There is widespread fascination today with elements of Native American spirituality. A central component of these spiritualities is the vision quest, that part of a person’s development in which she goes out into the wilderness for a period of time to fast and pray, to nourish an intimacy with her inner life, and to find direction for life.
Ordinarily, the regimen of the quest would give rise to vivid dreams or showings or visions. The quester would take these events back to the wise ones in the community for interpretation and counsel.
The irresistible fascination with these Native American ways seems to come from the refreshing fact that they honor, respect, and pay attention to our unique individual experiences. What occurs in a person’s life – his or her inner stirrings, promptings, enthusiasms, relationships, struggles, trials, explorations, homecomings, defeats and victories – are important in native spirituality. Often a native person derived his or her very name from some important life experience.
In this kind of spirituality, one navigates a course through life by heeding and honoring one’s unique, individual experience and then by taking that inner life to the community’s spiritual tradition in order to test its validity, to find both critique and counsel in its wisdom. One’s own story is fitted into the larger story of the community. One’s own life journey is a gift to that community that must be honored and used for the common good.
Francis of Assisi was wont to pray for nights on end, “Who are you, God, and who am I?” He was unable to find satisfying answers to these questions in the culture and institutions of his times. One Sunday he was listening to a sermon in which the preacher quoted Jesus telling his followers to take nothing for their journey – in short, to embrace poverty. Francis was galvanized. He left Mass overjoyed and committed the passage to memory, saying “This is what I want. This what I long for. This is what I desire to do with all my heart.”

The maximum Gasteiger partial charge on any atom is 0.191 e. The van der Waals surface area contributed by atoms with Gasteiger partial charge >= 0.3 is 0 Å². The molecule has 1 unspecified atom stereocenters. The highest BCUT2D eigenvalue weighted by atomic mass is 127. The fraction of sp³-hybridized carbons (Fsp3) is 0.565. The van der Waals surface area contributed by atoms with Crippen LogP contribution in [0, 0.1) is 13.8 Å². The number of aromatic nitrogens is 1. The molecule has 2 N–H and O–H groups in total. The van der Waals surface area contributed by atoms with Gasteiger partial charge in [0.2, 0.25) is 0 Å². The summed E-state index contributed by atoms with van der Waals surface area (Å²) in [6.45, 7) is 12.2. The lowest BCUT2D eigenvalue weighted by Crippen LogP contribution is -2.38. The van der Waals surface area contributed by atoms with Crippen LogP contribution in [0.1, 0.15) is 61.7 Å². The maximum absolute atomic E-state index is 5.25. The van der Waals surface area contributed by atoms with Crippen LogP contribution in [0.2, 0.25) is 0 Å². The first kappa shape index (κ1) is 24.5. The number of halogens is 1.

Francis had noted that whenever and wherever he encountered poverty and simplicity in his life and in others, then his heart would warmly glow, his insides would light up with smiles. The scripture passage validated this important inner experience. His enthusiasm enkindled and his creativity given direction, he went on to create a band of brothers who lived simply and in solidarity with the poor. Francis took his direction in life from this inner navigation, following his deepest enthusiasm, and created a new way of living and working with others. His enthusiasm was the key that opened up his inner life and unlocked his creativity, and then joined that life to the service of the wider community.
Fr. Andrew Greeley has pointed out that the sacraments – those bulwarks of the Catholic life – exist for the purpose of celebrating and hallowing the grace and spirit that have already entered our lives. We encounter the divine mystery primarily in our daily living. The sacraments are there to single out and validate those encounters with grace and mystery and enable the whole community to bless and celebrate them.
The sacrament of baptism, for example, celebrates the miracle and extraordinary gift of a birth that has already happened. The sacrament of marriage consecrates and validates in the eyes of the community a sacred union, a spirit-filled and graced relationship that has already developed between two people. The sacrament does not make holy the relationship. The relationship is already holy, because all of life is holy. Greeley calls this interaction between life and our worship “empirical liturgy.” He suggests that it is having this dynamic wrong-way-round that causes our worship to be often so dull, bloodless and uninspired.
The Judeo-Christian scripture is a record of one person after another listening to his or her own experience, deciding that experience was God’s way to communicate, and then finding counsel and support in the spiritual community. This is what happened to Moses, Abraham, Jeremiah, Ezekiel and others in the Old Testament. In the New Testament, Paul took his own life to the radical gospel message of Jesus and wove together a whole new framework for early Christianity. Francis of Assisi resonated inside when he heard a passage from the Gospels that confirmed his heart’s desire.
All of these figures in our religious past began with their own life experiences and then took their encounters with grace and mystery to the community. There is always the possibility that we can take wrong turns or travel down to dead ends. We need our spiritual traditions for guidance and help, but we also need to listen carefully to our own living.
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